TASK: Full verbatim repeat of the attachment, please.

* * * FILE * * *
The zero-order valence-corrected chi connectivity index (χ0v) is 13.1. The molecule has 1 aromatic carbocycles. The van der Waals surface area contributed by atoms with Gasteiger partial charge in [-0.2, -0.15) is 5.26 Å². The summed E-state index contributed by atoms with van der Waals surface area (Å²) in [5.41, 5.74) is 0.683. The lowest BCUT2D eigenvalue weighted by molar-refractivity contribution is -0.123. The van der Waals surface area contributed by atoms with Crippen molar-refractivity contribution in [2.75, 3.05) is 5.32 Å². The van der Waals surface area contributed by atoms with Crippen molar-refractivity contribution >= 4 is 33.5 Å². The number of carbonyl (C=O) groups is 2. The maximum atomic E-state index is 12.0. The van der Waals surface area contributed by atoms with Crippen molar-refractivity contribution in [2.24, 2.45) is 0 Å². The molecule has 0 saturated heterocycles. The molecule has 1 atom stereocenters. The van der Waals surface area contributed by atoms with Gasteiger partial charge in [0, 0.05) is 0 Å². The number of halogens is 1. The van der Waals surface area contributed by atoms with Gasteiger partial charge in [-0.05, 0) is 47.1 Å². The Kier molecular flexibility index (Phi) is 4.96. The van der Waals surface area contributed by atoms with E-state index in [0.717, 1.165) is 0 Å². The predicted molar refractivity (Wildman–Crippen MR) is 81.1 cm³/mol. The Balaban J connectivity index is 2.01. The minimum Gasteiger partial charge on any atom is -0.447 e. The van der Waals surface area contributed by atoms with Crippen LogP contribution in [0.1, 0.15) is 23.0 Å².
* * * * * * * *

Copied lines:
The zero-order valence-corrected chi connectivity index (χ0v) is 13.1. The molecule has 1 aromatic carbocycles. The van der Waals surface area contributed by atoms with Gasteiger partial charge in [-0.2, -0.15) is 5.26 Å². The summed E-state index contributed by atoms with van der Waals surface area (Å²) in [5.41, 5.74) is 0.683. The lowest BCUT2D eigenvalue weighted by molar-refractivity contribution is -0.123. The van der Waals surface area contributed by atoms with Crippen molar-refractivity contribution in [2.75, 3.05) is 5.32 Å². The van der Waals surface area contributed by atoms with Crippen molar-refractivity contribution >= 4 is 33.5 Å². The number of carbonyl (C=O) groups is 2. The maximum atomic E-state index is 12.0. The van der Waals surface area contributed by atoms with Crippen molar-refractivity contribution in [2.24, 2.45) is 0 Å². The molecule has 0 saturated heterocycles. The molecule has 1 atom stereocenters. The van der Waals surface area contributed by atoms with Gasteiger partial charge in [0, 0.05) is 0 Å². The number of halogens is 1. The van der Waals surface area contributed by atoms with Gasteiger partial charge in [-0.05, 0) is 47.1 Å². The Kier molecular flexibility index (Phi) is 4.96. The van der Waals surface area contributed by atoms with E-state index in [0.717, 1.165) is 0 Å². The predicted molar refractivity (Wildman–Crippen MR) is 81.1 cm³/mol. The Balaban J connectivity index is 2.01. The minimum Gasteiger partial charge on any atom is -0.447 e. The van der Waals surface area contributed by atoms with Crippen LogP contribution in [0.1, 0.15) is 23.0 Å².